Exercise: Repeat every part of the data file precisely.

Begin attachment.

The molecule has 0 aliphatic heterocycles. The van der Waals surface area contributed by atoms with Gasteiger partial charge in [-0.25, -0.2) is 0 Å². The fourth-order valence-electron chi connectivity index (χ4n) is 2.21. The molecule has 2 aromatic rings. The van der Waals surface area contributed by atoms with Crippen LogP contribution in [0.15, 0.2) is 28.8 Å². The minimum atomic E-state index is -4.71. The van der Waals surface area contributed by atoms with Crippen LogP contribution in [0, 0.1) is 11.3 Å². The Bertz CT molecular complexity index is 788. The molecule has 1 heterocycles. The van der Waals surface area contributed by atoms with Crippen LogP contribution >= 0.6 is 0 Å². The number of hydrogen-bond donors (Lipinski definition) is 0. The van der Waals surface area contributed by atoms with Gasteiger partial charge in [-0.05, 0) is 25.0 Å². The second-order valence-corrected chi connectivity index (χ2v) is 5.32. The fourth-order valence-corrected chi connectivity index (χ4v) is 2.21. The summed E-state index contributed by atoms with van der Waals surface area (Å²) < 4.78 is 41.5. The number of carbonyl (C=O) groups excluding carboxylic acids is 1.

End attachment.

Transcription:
The molecule has 0 aliphatic heterocycles. The van der Waals surface area contributed by atoms with Gasteiger partial charge in [-0.25, -0.2) is 0 Å². The fourth-order valence-electron chi connectivity index (χ4n) is 2.21. The molecule has 2 aromatic rings. The van der Waals surface area contributed by atoms with Crippen LogP contribution in [0.15, 0.2) is 28.8 Å². The minimum atomic E-state index is -4.71. The van der Waals surface area contributed by atoms with Crippen LogP contribution in [0, 0.1) is 11.3 Å². The Bertz CT molecular complexity index is 788. The molecule has 1 heterocycles. The van der Waals surface area contributed by atoms with Crippen LogP contribution >= 0.6 is 0 Å². The number of hydrogen-bond donors (Lipinski definition) is 0. The van der Waals surface area contributed by atoms with Gasteiger partial charge in [-0.05, 0) is 25.0 Å². The second-order valence-corrected chi connectivity index (χ2v) is 5.32. The fourth-order valence-corrected chi connectivity index (χ4v) is 2.21. The summed E-state index contributed by atoms with van der Waals surface area (Å²) < 4.78 is 41.5. The number of carbonyl (C=O) groups excluding carboxylic acids is 1.